Leggett v. Humphreys - 62 U.S. 66 (1859)
U.S. Supreme Court
Leggett v. Humphreys, 62 U.S. 21 How. 66 66 (1859)
Leggett v. Humphreys
62 U.S. (21 How.) 66
There was a suit brought in the Circuit Court of the United States for the Southern District of Mississippi, against a sheriff and his sureties upon the sheriff's official bond, in which judgment was given for the defendant. Being brought to this Court by writ of error, the judgment was reversed, and a mandate went down directing the circuit court to enter judgment for the plaintiffs. See 43 U. S. 2 How. 28
Whilst the suit was pending in this Court, judgment against the sheriff and his sureties was given in a state court, and execution was issued against one of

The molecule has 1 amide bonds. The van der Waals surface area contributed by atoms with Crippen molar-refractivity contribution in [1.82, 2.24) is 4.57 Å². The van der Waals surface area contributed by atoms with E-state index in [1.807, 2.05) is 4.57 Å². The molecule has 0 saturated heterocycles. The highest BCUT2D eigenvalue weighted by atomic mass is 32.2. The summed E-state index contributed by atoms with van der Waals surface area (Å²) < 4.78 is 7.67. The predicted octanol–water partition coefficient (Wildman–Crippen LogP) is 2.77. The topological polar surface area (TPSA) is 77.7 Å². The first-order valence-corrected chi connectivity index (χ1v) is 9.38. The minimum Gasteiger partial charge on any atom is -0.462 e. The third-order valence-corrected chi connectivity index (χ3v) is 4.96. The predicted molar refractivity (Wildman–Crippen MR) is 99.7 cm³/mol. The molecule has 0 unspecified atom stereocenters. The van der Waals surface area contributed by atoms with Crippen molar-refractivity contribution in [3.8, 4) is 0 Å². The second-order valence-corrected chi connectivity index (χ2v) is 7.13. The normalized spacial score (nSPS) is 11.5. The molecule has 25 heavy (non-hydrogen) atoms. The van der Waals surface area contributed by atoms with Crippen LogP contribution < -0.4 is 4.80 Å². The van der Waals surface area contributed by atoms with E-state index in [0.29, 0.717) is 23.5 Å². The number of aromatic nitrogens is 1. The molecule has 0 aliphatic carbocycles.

the sureties by means of which his property was sold and the amount of the penalty of the bond collected and paid over.
When the mandate of this Court went down, the circuit court entered judgment against the surety, who filed his bill in equity for relief. This suit also was brought up to this Court, who decided that the complainant was entitled to relief. See 50 U. S. 9 How. 297
Further proceedings in this case render it necessary for this Court now to decide:
1. That the obligation of the surety is strictissimi juris, and he cannot be called upon to pay more than the penalty of his bond.
2. That as he was not permitted to plead puis darrein continuance, the satisfaction of the penalty of his bond &c., he is entitled to relief in equity.
3. That the obligor in a bond has a right to convey property for the purpose of indemnifying his surety, provided it be done bona fide and there is no lien upon the property of the obligor.
The history of the case is given in the opinion of the Court, and need not be repeated.